Since the solar year 265242 days the civic calendar

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Since the solar year = 265.242 days, the civic calendar gradually crept ahead of the seasons 239 BC: Ptolemy III added another leap day every 4 years: 4 year *365.242 dats/years =4365 day civic year + 1 day – 11.5min 46 BC: an the advice of the Egyptian astronomer sosigenes, Julius Caesar incorporated the 4-year leap-day into the Julian Calendar (a 365-day calendar with 12 months of 28, 30 or 31 days) 16 th C: Pope Gregory XIII fixed the 11.5min error by decreeing : years divisible by 100 ( but not 400) are not leap years ( our modern Gregorian Calendar) The Origin of the 24-hour clock The Egyptians tracked time at night using a set of constellations which rise at approximately equal intervals. On average, 12 of these constellations rise each night, so the Egyptians divided night and day into 12 hours each Babylonian Astronomy (2000-331 BC) The Babylonians tracked the cycles of the sky, which they believed to foretell the future This was the origin of western astrology
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Each night, a record of the sky was entered a tablet, the daily records, combined with a book of interpretations, were used to predict the celestial events (and their oments) for the next year. The Babylonians divided the stars into groups (constellations) and passed on ther descriptions to the Ancient Greeks, from whom today’s constellation names originated. (diagram: CH 2-26) The constellation around the ecliptic held a special/significances, as the planets move along this strip of sky. The Ancient Greeks named these the zodac constellations (Greek “ circle of animals” ) Tycho Brahe (1546-1601) - Found errors in the predictions of both Ptolemaic and Copernican models. - Made the most accurate pre-telescopic measurements of planetary coordinates - His goal: to determine the true model of planetary motion. - Tycho observed that the coordinates of the 1572 supernovae (“Tycho’s Star”) remained fixed relative to other stars, which meant: It occurred in the orb of stars The orb of stars is not unchanging - The king of Denmark granted Tycho an island, where he built two elaborate observatories in order to conduct his high-precision cataloguing of the celestial bodies. - Even with his high-precision instruments, Tycho could not detect stellar parallax. - The smallest angular shift Tycho could measure was 1 degree/60 th , which meant: If Earth moves, a<1 degree/60 th for all stars From the parallax equation, d> 7000 AU for all stars (i.e. 700x Saturn’s distance) - Since 7000 AU seemed inconceivably large, Tycho concluded that Earth is fixed. - This led him to the Tychonic System, which is nearly geometrically equivalent to the Copernican and therefore just as accurate. - Pic next page…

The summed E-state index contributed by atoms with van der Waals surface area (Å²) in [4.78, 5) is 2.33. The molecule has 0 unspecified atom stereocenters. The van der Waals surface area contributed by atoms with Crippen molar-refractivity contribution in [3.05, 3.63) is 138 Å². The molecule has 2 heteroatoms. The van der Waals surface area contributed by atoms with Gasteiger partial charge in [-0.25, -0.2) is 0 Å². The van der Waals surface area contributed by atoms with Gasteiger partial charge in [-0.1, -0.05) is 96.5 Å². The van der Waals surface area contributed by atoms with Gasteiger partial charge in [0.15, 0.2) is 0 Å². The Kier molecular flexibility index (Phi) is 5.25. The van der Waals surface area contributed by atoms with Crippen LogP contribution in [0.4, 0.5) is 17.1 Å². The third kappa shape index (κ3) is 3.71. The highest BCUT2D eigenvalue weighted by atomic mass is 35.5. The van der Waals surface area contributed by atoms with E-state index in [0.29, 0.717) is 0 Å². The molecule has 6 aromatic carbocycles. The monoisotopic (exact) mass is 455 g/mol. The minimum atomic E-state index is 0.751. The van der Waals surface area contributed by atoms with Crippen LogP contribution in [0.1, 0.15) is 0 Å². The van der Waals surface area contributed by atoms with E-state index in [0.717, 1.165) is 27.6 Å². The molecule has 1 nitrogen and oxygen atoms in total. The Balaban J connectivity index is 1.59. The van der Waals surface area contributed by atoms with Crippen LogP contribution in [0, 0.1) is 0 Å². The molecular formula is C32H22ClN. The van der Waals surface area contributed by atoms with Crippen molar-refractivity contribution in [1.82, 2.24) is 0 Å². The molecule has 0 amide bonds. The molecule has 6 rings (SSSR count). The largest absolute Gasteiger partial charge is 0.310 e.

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- Animation: The Copernican System - The initial obstacle to the acceptance of this system: the intersection of the “crystal orbs” – how could Mars pass through the Sun’s orb without shattering it?
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